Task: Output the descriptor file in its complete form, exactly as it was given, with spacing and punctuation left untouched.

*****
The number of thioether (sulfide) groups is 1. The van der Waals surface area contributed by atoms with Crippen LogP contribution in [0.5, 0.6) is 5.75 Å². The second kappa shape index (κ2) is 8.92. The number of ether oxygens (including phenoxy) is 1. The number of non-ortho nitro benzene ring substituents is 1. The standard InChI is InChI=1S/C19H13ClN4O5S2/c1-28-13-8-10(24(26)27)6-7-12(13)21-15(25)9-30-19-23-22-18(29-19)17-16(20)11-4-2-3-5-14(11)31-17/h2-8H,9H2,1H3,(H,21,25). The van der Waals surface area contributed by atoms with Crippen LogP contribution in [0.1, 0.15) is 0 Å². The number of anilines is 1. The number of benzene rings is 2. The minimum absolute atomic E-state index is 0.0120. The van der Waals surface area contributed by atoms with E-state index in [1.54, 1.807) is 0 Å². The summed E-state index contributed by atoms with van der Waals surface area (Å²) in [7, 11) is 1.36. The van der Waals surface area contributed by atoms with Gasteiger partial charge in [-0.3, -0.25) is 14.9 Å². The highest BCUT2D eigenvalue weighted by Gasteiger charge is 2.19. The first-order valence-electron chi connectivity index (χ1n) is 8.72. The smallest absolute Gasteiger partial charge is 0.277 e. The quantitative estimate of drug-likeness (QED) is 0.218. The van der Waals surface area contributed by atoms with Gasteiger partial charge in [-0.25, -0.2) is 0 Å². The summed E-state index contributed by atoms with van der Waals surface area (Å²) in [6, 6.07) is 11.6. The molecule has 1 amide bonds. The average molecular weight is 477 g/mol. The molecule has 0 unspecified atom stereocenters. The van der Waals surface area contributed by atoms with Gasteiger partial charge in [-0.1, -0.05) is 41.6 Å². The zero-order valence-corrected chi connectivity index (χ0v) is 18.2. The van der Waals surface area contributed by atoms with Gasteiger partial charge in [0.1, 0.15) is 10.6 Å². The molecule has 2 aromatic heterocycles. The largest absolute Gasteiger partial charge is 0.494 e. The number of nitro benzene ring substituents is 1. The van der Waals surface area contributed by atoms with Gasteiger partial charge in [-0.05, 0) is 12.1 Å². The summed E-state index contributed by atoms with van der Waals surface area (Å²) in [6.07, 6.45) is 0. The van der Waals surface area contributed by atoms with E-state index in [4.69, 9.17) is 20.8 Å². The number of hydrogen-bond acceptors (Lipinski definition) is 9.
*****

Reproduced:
The number of thioether (sulfide) groups is 1. The van der Waals surface area contributed by atoms with Crippen LogP contribution in [0.5, 0.6) is 5.75 Å². The second kappa shape index (κ2) is 8.92. The number of ether oxygens (including phenoxy) is 1. The number of non-ortho nitro benzene ring substituents is 1. The standard InChI is InChI=1S/C19H13ClN4O5S2/c1-28-13-8-10(24(26)27)6-7-12(13)21-15(25)9-30-19-23-22-18(29-19)17-16(20)11-4-2-3-5-14(11)31-17/h2-8H,9H2,1H3,(H,21,25). The van der Waals surface area contributed by atoms with Crippen LogP contribution in [0.1, 0.15) is 0 Å². The number of anilines is 1. The number of benzene rings is 2. The minimum absolute atomic E-state index is 0.0120. The van der Waals surface area contributed by atoms with E-state index in [1.54, 1.807) is 0 Å². The summed E-state index contributed by atoms with van der Waals surface area (Å²) in [7, 11) is 1.36. The van der Waals surface area contributed by atoms with Gasteiger partial charge in [-0.3, -0.25) is 14.9 Å². The highest BCUT2D eigenvalue weighted by Gasteiger charge is 2.19. The first-order valence-electron chi connectivity index (χ1n) is 8.72. The smallest absolute Gasteiger partial charge is 0.277 e. The quantitative estimate of drug-likeness (QED) is 0.218. The van der Waals surface area contributed by atoms with Gasteiger partial charge in [-0.25, -0.2) is 0 Å². The summed E-state index contributed by atoms with van der Waals surface area (Å²) in [6, 6.07) is 11.6. The molecule has 1 amide bonds. The average molecular weight is 477 g/mol. The molecule has 0 unspecified atom stereocenters. The van der Waals surface area contributed by atoms with Gasteiger partial charge in [-0.1, -0.05) is 41.6 Å². The zero-order valence-corrected chi connectivity index (χ0v) is 18.2. The van der Waals surface area contributed by atoms with Gasteiger partial charge in [0.1, 0.15) is 10.6 Å². The molecule has 2 aromatic heterocycles. The largest absolute Gasteiger partial charge is 0.494 e. The number of nitro benzene ring substituents is 1. The van der Waals surface area contributed by atoms with Gasteiger partial charge in [-0.05, 0) is 12.1 Å². The summed E-state index contributed by atoms with van der Waals surface area (Å²) in [6.07, 6.45) is 0. The van der Waals surface area contributed by atoms with E-state index in [4.69, 9.17) is 20.8 Å². The number of hydrogen-bond acceptors (Lipinski definition) is 9.